By: Chris Deziel
When your swimming pool is properly maintained, you should be able to see features on the bottom clearly, even at the deep end. There is a whole list of reasons why pool water can turn cloudy, but they basically boil down to improper maintenance, heavy usage and environmental conditions, such as intense sun, debris from trees and birds and pool algae. Clearing a cloudy pool usually takes time, although there is a faster -- if somewhat troublesome -- way of doing it.
Pool Maintenance Issues
- Insufficient operation of the pool filter -- Your pool water may have turned cloudy simply because you don't run the filtration system often enough. It should be working for at least eight to 10 hours a day -- check the manufacturer's specifications for your particular system.
- Failure to backwash -- If you run the filtration system often enough, the filter itself may be clogged with debris. It's important to backwash the filter regularly by reversing water flow through the system -- check your manual for the proper way to do this.
- The pH is too high or too low -- It's important to check the pH of the water regularly with test strips; it should be between 7.2 and 7.6, and the total alkalinity should be between 80 and 125 parts per million. Add a product to raise pH or another to lower it, as needed. Add a separate product to increase alkalinity.
- Not enough sanitizer -- Most pools require regular addition of chlorine, bromine or other minerals to control algae and other microorganisms that can cloud the water. Saltwater pools have a generator that converts salt in the water to chlorine. Even if you add chemicals regularly, you must periodically shock the water to oxidize them and render them potent.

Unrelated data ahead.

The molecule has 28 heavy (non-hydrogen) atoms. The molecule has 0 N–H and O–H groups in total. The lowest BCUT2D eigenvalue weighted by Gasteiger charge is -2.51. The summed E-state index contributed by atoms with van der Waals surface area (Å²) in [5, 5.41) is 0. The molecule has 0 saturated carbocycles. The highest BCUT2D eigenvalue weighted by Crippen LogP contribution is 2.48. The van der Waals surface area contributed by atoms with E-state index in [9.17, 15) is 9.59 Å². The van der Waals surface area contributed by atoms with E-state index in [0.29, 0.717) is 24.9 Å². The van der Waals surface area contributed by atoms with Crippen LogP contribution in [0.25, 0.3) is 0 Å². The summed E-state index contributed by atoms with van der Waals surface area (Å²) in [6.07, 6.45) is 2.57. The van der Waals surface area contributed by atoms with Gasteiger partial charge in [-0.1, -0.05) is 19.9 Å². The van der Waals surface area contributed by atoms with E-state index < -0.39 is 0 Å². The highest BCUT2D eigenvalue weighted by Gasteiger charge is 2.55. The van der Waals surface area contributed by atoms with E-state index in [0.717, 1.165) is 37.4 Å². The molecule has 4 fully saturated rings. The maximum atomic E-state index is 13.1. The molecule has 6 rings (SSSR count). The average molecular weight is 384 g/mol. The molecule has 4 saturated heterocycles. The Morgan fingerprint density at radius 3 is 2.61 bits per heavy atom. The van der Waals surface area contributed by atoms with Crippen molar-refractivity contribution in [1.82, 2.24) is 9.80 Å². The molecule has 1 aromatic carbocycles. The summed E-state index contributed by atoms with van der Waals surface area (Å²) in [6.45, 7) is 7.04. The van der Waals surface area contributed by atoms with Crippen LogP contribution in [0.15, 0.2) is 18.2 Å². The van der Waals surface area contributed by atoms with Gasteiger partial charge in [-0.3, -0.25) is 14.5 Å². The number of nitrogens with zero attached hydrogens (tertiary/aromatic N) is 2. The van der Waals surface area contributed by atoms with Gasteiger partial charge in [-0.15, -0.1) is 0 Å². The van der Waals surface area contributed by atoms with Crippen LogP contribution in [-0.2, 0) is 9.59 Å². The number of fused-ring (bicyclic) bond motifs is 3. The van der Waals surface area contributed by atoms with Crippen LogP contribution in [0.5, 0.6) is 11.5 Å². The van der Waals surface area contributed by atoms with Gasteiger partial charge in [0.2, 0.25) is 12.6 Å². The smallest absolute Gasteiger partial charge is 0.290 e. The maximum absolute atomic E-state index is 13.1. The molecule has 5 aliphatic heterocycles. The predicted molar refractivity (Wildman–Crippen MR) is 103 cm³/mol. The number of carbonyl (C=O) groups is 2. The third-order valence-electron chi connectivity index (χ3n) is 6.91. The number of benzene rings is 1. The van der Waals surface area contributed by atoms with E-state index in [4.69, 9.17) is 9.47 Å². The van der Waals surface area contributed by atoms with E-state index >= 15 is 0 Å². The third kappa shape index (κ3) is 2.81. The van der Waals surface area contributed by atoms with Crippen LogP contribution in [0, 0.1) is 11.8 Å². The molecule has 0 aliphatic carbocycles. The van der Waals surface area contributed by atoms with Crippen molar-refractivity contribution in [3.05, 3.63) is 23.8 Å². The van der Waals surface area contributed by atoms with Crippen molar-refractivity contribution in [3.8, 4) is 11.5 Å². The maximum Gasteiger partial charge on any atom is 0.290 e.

Clearing Cloudiness Quickly
If you've been maintaining your pool improperly, correcting your maintenance habits will probably clear up the water, but it may take several days to a week. There are three ways to get faster results:
Stir Up the Water and Skim and Drain
Small particles tend to stay suspended in the water, and some may even sink to the bottom, only to be recirculated when someone jumps in the pool. You can remove many of these particles simply by agitating the water with a stick or brush, or simply by swimming, then allowing the pool's skimmer to remove the particles from the top of the water. Also turn on the bottom drains to pull out particles near the bottom of the pool. This can be time-consuming, but it doesn't involve adding more chemicals to your pool water.
Use a Water Clarifier
Water clarifiers are coagulants -- they surround small particles with a membrane that allows the particles to stick together and form larger ones, and eventually these particles are removed by the pool filter. If cloudiness is a problem, add a clarifier every week, but do not exceed the recommended dosage -- overdoing it may actually make the cloudiness worse.
Floc the Pool
A pool flocculant works in the same way as a clarifier, but it's a stronger chemical that actually causes the particles to sink to the bottom, and you have to remove them physically with a pool vacuum. Flocking the pool is the fastest way to get rid of severe cloudiness, but a specific procedure is required:
Turn off your pool's filtration system by setting the pump to "Recirculate." This prevents the particles from clogging the filter.
Prepare the floc by adding it to a bucket of water according to the instructions on the container. Disperse it in the pool and allow the water to recirculate for five to six hours.
Turn off the pool pump and allow the sediment to sink to the bottom. This may take two or three days.
Set the pump to "Waste," attach a pool vacuum and vacuum the sediment from the bottom of the pool. You'll lose a lot of water during this procedure, so you may want to keep a hose running in the pool while you're vacuuming.